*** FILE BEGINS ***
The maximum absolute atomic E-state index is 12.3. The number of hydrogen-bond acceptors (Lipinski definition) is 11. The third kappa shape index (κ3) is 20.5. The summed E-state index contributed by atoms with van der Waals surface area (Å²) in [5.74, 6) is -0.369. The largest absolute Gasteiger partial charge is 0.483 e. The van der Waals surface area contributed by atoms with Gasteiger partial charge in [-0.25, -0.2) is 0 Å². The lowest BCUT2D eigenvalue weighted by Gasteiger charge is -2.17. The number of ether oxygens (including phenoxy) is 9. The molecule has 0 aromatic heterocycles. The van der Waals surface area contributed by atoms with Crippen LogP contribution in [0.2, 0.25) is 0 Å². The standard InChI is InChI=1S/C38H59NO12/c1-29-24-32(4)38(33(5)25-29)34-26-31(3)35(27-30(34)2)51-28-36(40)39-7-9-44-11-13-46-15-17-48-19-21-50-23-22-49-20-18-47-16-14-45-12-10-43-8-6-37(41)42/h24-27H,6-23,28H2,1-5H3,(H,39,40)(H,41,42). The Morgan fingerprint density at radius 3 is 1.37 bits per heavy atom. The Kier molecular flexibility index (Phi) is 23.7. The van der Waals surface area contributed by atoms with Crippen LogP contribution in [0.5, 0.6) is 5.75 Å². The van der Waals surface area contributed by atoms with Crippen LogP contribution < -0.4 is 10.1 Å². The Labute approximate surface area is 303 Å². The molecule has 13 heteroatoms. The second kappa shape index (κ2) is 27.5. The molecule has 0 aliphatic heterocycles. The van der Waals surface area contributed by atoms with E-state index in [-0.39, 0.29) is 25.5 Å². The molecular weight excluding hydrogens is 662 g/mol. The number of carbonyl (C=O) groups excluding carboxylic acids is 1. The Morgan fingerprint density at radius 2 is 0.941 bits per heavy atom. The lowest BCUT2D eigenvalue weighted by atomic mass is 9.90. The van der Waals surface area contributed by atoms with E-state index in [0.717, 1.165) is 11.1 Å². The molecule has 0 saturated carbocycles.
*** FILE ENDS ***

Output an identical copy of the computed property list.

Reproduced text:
The maximum absolute atomic E-state index is 12.3. The number of hydrogen-bond acceptors (Lipinski definition) is 11. The third kappa shape index (κ3) is 20.5. The summed E-state index contributed by atoms with van der Waals surface area (Å²) in [5.74, 6) is -0.369. The largest absolute Gasteiger partial charge is 0.483 e. The van der Waals surface area contributed by atoms with Gasteiger partial charge in [-0.25, -0.2) is 0 Å². The lowest BCUT2D eigenvalue weighted by Gasteiger charge is -2.17. The number of ether oxygens (including phenoxy) is 9. The molecule has 0 aromatic heterocycles. The van der Waals surface area contributed by atoms with Crippen LogP contribution in [0.2, 0.25) is 0 Å². The standard InChI is InChI=1S/C38H59NO12/c1-29-24-32(4)38(33(5)25-29)34-26-31(3)35(27-30(34)2)51-28-36(40)39-7-9-44-11-13-46-15-17-48-19-21-50-23-22-49-20-18-47-16-14-45-12-10-43-8-6-37(41)42/h24-27H,6-23,28H2,1-5H3,(H,39,40)(H,41,42). The Morgan fingerprint density at radius 3 is 1.37 bits per heavy atom. The Kier molecular flexibility index (Phi) is 23.7. The van der Waals surface area contributed by atoms with Crippen LogP contribution in [0.5, 0.6) is 5.75 Å². The van der Waals surface area contributed by atoms with Crippen LogP contribution < -0.4 is 10.1 Å². The Labute approximate surface area is 303 Å². The molecule has 13 heteroatoms. The second kappa shape index (κ2) is 27.5. The molecule has 0 aliphatic heterocycles. The van der Waals surface area contributed by atoms with E-state index in [-0.39, 0.29) is 25.5 Å². The molecular weight excluding hydrogens is 662 g/mol. The number of carbonyl (C=O) groups excluding carboxylic acids is 1. The Morgan fingerprint density at radius 2 is 0.941 bits per heavy atom. The lowest BCUT2D eigenvalue weighted by atomic mass is 9.90. The van der Waals surface area contributed by atoms with E-state index in [0.717, 1.165) is 11.1 Å². The molecule has 0 saturated carbocycles.